Wendy c. hodgson

Wendy C. Hodgson is Herbarium Curator, Research Botanist, and botanical illustrator at the Desert Botanical Garden, Phoenix, Arizona, where she has worked for nearly 40 years. Her areas of interest and research include southwest United States and northern Mexico floristics, rare and endemic plants of Arizona, taxonomy and systematics of Agave and Yucca, and Sonoran Desert ethnobotany. She is also currently documenting and investigating (1) plants within Grand Canyon National Park, including the evolution and distribution of certain plant groups as affected by the unique factors characteristic of this area; (2) plants and plant communities along the 800-mile Arizona Trail; and (3) cacti of the southwestern U.S.

Hodgson wrote and illustrated Food Plants of the Sonoran Desert, winner of the 2002 Klinger Book Award, presented by the Society for Economic Botany. Her most recent and current projects include studying and documenting plants within Grand Canyon National Park, Agua Fria National Monument, and along the 800-mile Arizona Trail, and studying pre-Columbian agave cultivars. She was coordinator for the Cactus family treatment for Intermountain Flora and is presently co-coordinator for the Cactus Family of Arizona project by Desert Botanical Garden research staff and research associates. She is an avid plant collector who strives towards assembling high-quality herbarium specimens in difficult groups like Agavaceae and Cactaceae.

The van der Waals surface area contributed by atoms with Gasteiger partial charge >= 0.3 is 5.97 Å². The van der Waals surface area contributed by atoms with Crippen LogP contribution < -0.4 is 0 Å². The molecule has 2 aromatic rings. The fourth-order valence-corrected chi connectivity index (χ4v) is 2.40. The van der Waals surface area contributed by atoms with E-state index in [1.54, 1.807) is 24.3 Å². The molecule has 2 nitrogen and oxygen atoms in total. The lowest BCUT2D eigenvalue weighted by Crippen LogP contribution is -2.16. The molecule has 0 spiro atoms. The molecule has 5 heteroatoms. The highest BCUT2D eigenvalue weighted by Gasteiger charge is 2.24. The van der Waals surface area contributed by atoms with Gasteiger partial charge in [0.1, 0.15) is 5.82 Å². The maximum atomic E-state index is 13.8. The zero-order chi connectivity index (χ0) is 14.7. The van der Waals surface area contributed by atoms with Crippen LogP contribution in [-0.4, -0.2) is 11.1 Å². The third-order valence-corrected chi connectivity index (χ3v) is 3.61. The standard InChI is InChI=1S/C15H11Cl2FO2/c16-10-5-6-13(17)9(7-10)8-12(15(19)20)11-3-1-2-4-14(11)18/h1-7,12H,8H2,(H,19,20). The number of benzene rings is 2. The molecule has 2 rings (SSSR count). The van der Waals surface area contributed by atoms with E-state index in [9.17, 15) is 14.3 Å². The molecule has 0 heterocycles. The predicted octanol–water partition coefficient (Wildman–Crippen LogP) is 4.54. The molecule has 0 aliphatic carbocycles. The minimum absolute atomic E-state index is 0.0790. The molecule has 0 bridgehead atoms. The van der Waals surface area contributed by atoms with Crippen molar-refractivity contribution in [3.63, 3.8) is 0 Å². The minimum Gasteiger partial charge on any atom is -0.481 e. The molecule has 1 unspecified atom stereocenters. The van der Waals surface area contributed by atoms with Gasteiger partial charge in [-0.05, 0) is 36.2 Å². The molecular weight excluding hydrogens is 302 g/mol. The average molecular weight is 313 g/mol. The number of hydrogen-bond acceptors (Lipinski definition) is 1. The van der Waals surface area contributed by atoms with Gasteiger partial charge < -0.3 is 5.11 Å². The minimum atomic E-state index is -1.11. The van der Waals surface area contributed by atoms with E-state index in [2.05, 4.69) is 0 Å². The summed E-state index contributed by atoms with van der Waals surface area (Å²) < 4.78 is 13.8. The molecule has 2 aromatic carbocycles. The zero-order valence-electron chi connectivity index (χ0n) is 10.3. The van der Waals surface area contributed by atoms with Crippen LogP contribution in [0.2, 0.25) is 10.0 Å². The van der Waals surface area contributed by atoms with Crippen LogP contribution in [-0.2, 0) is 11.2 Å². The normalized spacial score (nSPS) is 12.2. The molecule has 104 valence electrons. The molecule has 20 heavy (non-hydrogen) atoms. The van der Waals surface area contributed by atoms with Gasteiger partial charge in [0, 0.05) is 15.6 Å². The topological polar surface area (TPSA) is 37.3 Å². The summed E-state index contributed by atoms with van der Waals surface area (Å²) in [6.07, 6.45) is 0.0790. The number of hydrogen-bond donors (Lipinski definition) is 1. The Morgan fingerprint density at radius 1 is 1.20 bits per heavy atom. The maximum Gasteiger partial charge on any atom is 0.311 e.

Hodgson started drawing plants in college for an Arizona flora class, and she was encouraged by her professor to continue drawing. A fellow botanist recommended her to Dr. Howard Gentry who needed an illustrator for his work documenting agaves. Dr. Gentry took her on for the project without seeing her work. Hodgson created 60 detailed pen and ink drawings of agaves for Gentry's Agaves of Continental North America (1982). Her original illustrations for the project are currently archived at the University of Arizona Herbarium.

Many of Hodgson's pen and ink drawings from Food Plants of the Sonoran Desert can be seen in the online exhibit Botanical Art of the Sonoran Desert: Past and Present.